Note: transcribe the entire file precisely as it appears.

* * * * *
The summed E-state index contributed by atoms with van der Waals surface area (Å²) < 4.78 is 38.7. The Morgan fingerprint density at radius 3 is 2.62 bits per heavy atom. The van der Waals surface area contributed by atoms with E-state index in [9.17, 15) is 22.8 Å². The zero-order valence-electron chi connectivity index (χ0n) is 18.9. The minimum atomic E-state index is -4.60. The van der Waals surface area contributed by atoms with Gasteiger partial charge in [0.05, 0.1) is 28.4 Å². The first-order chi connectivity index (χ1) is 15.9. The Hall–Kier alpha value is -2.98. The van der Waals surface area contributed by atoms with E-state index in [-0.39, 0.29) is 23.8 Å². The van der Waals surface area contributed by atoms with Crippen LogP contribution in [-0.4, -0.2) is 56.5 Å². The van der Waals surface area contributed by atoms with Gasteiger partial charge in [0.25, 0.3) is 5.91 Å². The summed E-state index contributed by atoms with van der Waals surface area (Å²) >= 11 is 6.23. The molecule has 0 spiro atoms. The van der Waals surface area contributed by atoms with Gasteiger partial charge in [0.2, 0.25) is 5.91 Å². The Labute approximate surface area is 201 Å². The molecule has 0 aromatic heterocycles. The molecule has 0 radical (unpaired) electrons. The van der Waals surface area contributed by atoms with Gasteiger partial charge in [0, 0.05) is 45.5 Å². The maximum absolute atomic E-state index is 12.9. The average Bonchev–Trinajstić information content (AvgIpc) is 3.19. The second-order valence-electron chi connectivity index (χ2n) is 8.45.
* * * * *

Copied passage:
The summed E-state index contributed by atoms with van der Waals surface area (Å²) < 4.78 is 38.7. The Morgan fingerprint density at radius 3 is 2.62 bits per heavy atom. The van der Waals surface area contributed by atoms with E-state index in [9.17, 15) is 22.8 Å². The zero-order valence-electron chi connectivity index (χ0n) is 18.9. The minimum atomic E-state index is -4.60. The van der Waals surface area contributed by atoms with Gasteiger partial charge in [0.05, 0.1) is 28.4 Å². The first-order chi connectivity index (χ1) is 15.9. The Hall–Kier alpha value is -2.98. The van der Waals surface area contributed by atoms with E-state index in [-0.39, 0.29) is 23.8 Å². The van der Waals surface area contributed by atoms with Crippen LogP contribution in [-0.4, -0.2) is 56.5 Å². The van der Waals surface area contributed by atoms with Gasteiger partial charge in [0.25, 0.3) is 5.91 Å². The summed E-state index contributed by atoms with van der Waals surface area (Å²) >= 11 is 6.23. The molecule has 0 spiro atoms. The van der Waals surface area contributed by atoms with Gasteiger partial charge in [0.2, 0.25) is 5.91 Å². The Labute approximate surface area is 201 Å². The molecule has 0 aromatic heterocycles. The molecule has 0 radical (unpaired) electrons. The van der Waals surface area contributed by atoms with Gasteiger partial charge in [0, 0.05) is 45.5 Å². The maximum absolute atomic E-state index is 12.9. The average Bonchev–Trinajstić information content (AvgIpc) is 3.19. The second-order valence-electron chi connectivity index (χ2n) is 8.45.